The last six weeks of the year are a make-it or break-it period for some relationships. Stressful days at work, increased pressure to be nice, and the shortest, darkest days of the season conspire to work peoples' nerves until they are raw. While many theatre companies look to this period as a time to cash in with holiday fare that has a proven track record at the box office, unless you're in a 12-step program it's rare to attend an evening devoted to severely dysfunctional relationships during the holidays.
Like several other theatre companies focused on developing and showcasing new work by Bay area playwrights (Playground, DIVAfest, Left Coast Theatre Company, the SFOlympians Festival), for several years the Playwrights' Center of San Francisco has been presenting an evening of its best 10-minute plays under the umbrella title of Sheherezade. Because 2015 was the last year in which PCSF will showcase its short plays in this format, the program was appropriately titled Sheherezade's Last Tales.
Two obvious themes dominated the evening: coping with grief and struggling with relationships. Sometimes examining such topics in a terse 10-minute play helps to keep playwrights focused on telling their stories within a tight time frame. With a simple unit set designed by Ellen Chesnut, the following plays proved to be especially moving.
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Directed by Laylah Muran De Assereto, Rod McFadden's opener (The Stuff We Keep) examines a family trying to sort out the pieces of their father's life after his death. With boxes for materials to be kept, donated, or discarded, the man's two adult children are dancing around issues of blame and family resentments.
Julie (Alexaendrai Bond) is the older sister who left home in pursuit of exciting personal and professional opportunities. After her heart was broken and her career choices failed to materialize, she remained in New York, struggling to find herself. Although she always intended to make the trip home to visit with her family, she never really got around to it until after her father died. Having missed his funeral, she tries to assert her seniority over her brother, Bob (Louel Senores), who has stayed at home and is much more attuned to their mother's emotions.
While cleaning out his father's possessions, Bob comes across a packet of love letters from a woman with whom his father had obviously had an affair. When he shows them to Julie, she quickly becomes determined to confront their grieving mother with "the truth" of her failed marriage. Despite Bob's protestations, she's like a dog with a bone in its mouth -- until their mother (AJ Davenport) comes down to the basement and tells her children now nice it is to have them together again.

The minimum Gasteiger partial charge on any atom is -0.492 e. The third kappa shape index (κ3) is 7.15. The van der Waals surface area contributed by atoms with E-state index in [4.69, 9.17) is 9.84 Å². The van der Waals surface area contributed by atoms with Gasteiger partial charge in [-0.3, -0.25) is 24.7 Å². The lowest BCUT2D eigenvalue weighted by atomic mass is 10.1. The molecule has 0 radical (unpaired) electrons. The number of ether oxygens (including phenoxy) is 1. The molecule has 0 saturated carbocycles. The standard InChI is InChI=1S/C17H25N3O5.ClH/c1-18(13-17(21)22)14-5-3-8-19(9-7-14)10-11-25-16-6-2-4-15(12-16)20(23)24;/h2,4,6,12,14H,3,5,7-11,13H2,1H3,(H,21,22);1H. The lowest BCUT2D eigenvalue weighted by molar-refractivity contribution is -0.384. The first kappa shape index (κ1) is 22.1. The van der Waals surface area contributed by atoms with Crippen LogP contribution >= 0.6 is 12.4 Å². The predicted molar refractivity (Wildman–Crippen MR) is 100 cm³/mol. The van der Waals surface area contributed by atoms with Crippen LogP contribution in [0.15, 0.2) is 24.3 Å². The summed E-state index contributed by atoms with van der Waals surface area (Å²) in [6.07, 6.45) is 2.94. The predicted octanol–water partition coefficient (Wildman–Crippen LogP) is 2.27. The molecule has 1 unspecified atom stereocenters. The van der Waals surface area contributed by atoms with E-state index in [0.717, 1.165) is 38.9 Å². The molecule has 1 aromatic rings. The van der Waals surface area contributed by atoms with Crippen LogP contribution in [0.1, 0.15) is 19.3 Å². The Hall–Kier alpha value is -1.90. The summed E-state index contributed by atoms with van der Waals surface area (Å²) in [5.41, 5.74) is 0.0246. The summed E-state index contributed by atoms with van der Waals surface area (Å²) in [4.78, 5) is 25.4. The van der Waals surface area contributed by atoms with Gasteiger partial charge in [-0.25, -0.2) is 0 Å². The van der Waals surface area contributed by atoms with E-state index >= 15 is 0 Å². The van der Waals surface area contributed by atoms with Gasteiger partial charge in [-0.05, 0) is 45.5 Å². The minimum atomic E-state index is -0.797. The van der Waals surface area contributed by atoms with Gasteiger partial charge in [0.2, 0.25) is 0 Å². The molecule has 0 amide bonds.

Alexaendrai Bond and Louel Senores in a scene from
The Stuff We Keep (Photo by: Colin Hussey)
Bill Hyatt's play, How To Make A Video, featured Amber Glasgow as Janie, a pregnant young woman struggling to get Helen (AJ Davenport) to record a video message for her grandchild-to-be. Because Helen has been undergoing chemotherapy and is not sure how much longer she will live, she's not feeling particularly cooperative. The fact that her son (the father of the child waiting to be born) recently died, does not make the situation any easier for her. Under Adam L. Sussman's direction, Helen must wrestle with her basic distrust of Janie and any questions that remain about the cause of her son's death.
AJ Davenport (Helen) and Amber Glasgow (Janie) in
How To Make A Video (Photo by: Colin Hussey)
Directed by Laylah Muran De Assereto, Patricia L. Morin's play (A Clean Well-Lighted Park Bench) revolves around the conflicted Saul (Brian Levi), who killed his elderly wife because she wouldn't stop talking but now misses the sound of her voice. As he sits on a park bench, a young girl (Amber Glasgow) tries to mug him.
Older and wiser than this kid, Saul can't make her understand the value of staying in school. When she puts the gun to his head and threatens to shoot him, she's such a clumsy, incompetent thug that he has no trouble taking the gun from her hands. After she runs away, Saul is left on the park bench, hoping that someone with enough emotional fortitude will arrive to put him out of his misery. As Scarlett O'Hara famously observed: "Tomorrow is another day."
Brian Levi as Saul in A Clean Well-Lighted Park Bench
(Photo by: Colin Hussey)
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Grieving is not always about someone who has died. Madeline Butler's play, A Comfortable Life, begins as two idealistic physicists/political activists are hurriedly rolling up their sleeping bags and preparing to split up so that it will be harder for the FBI to track them down. Despite their best intentions, the bomb designed by Kat (Amber Glasgow) and Matt (Louel Senores) killed a guard when it was detonated and they must now run for their lives.
Matt (Louel Senores) and Kat (Amber Glasgow) are two
fugitives in A Comfortable Life (Photo by: Colin Hussey)